Wherever we stand in the Family of God, it’s important to examine our hearts, our attitudes, our entitlement. We need to daily ask ourselves if we’re being shaped into the example Jesus gave of humble service to others. We need to find and maintain that elusive servant’s heart. Sometimes we need to be baptized in mud.

Orphan Identity: Victim or Victor?

pexels-photo-346796-e1535913334664.jpegWe all have an identity. We are more than just going through life; we are someone. It’s part of our human experience that we identify as more than just a person; we label ourselves as a way of distinguishing ourselves from the many people around us. We might be an athlete, a vegan, or a foodie. We might be a cancer survivor or recovering alcoholic. We’re German American, ginger, or a Buckeyes fan. Even within our faith, we define ourselves: Southern Baptist, Catholic, Methodist, etc. Sometimes we’re born into an identity, sometimes we choose the identity, sometimes society lays an identity on us, but it’s part of who we are. It helps define us. There is a reason the many DNA testing businesses out there are doing so well, people want to know their history, they want to define who they are in some way. “I’m 59% German, 33% Irish, but I have 8% Indian in me.”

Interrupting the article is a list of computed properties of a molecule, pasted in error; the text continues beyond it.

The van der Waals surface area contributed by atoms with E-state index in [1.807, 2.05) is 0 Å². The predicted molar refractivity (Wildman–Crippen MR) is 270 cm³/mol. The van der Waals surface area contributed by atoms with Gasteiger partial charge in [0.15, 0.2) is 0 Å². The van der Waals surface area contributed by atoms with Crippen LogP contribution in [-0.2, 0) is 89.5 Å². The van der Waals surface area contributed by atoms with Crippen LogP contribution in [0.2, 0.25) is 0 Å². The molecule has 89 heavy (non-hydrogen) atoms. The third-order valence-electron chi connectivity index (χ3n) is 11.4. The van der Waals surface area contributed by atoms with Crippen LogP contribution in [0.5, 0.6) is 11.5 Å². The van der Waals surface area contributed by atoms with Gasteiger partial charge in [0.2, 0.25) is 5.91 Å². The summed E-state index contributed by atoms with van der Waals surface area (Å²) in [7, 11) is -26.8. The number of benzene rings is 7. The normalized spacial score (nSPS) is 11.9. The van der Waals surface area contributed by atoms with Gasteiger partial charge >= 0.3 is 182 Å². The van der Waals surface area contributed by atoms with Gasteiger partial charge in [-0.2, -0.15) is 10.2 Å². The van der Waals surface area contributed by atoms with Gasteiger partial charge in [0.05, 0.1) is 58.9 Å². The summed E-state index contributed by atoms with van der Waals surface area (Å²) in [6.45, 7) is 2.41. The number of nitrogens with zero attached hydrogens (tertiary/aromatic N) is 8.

For an orphan, identity can be complicated. By definition, a child in an orphanage usually has no history. They frequently don’t know where they came from; they are often brought in with no birthday, no birth certificate, nothing to mark their existence other than they’re alive and breathing. Starting from zero is hard.

A big part of orphan care is helping children shape their identity from scratch. Caregivers tend to focus on the basics: food, shelter, medical care, maybe education. The basics are essential (that’s why they’re called the basics) but there is a deeper level that needs to be addressed once the basics are met. We need to build, or in some cases re-build a child’s identity. To help them see themselves, and identify as, someone of value.

The very word “orphan” brings up all kinds of reactions from people, usually not good. Pity is usually the first reaction, in some cultures contempt: “no one wanted you.” The reaction to being labeled orphan is almost never a positive force. It’s our job to change that.